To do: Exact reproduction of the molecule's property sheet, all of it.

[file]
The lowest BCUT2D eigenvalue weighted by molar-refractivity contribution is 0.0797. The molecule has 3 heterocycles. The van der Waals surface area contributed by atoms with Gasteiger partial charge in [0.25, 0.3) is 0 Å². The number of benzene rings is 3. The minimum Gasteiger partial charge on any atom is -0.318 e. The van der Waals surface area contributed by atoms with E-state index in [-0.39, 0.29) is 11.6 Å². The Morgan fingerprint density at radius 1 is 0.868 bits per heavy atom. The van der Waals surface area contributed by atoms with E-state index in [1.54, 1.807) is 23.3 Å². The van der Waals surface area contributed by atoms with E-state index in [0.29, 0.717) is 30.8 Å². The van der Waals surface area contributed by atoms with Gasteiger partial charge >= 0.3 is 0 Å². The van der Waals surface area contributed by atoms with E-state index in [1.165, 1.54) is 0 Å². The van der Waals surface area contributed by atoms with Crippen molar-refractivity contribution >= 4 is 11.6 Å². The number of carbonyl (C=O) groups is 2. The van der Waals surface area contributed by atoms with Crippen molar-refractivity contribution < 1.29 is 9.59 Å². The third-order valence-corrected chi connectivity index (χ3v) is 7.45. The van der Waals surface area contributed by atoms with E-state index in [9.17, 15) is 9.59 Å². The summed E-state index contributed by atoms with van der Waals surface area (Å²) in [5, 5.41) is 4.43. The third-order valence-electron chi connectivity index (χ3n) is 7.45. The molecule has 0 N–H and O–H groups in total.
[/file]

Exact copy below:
The lowest BCUT2D eigenvalue weighted by molar-refractivity contribution is 0.0797. The molecule has 3 heterocycles. The van der Waals surface area contributed by atoms with Gasteiger partial charge in [0.25, 0.3) is 0 Å². The number of benzene rings is 3. The minimum Gasteiger partial charge on any atom is -0.318 e. The van der Waals surface area contributed by atoms with E-state index in [-0.39, 0.29) is 11.6 Å². The Morgan fingerprint density at radius 1 is 0.868 bits per heavy atom. The van der Waals surface area contributed by atoms with E-state index in [1.54, 1.807) is 23.3 Å². The van der Waals surface area contributed by atoms with E-state index in [0.29, 0.717) is 30.8 Å². The van der Waals surface area contributed by atoms with Gasteiger partial charge >= 0.3 is 0 Å². The van der Waals surface area contributed by atoms with E-state index in [1.165, 1.54) is 0 Å². The van der Waals surface area contributed by atoms with Crippen molar-refractivity contribution >= 4 is 11.6 Å². The number of carbonyl (C=O) groups is 2. The van der Waals surface area contributed by atoms with Crippen molar-refractivity contribution < 1.29 is 9.59 Å². The third-order valence-corrected chi connectivity index (χ3v) is 7.45. The van der Waals surface area contributed by atoms with E-state index in [9.17, 15) is 9.59 Å². The summed E-state index contributed by atoms with van der Waals surface area (Å²) in [5, 5.41) is 4.43. The third-order valence-electron chi connectivity index (χ3n) is 7.45. The molecule has 0 N–H and O–H groups in total.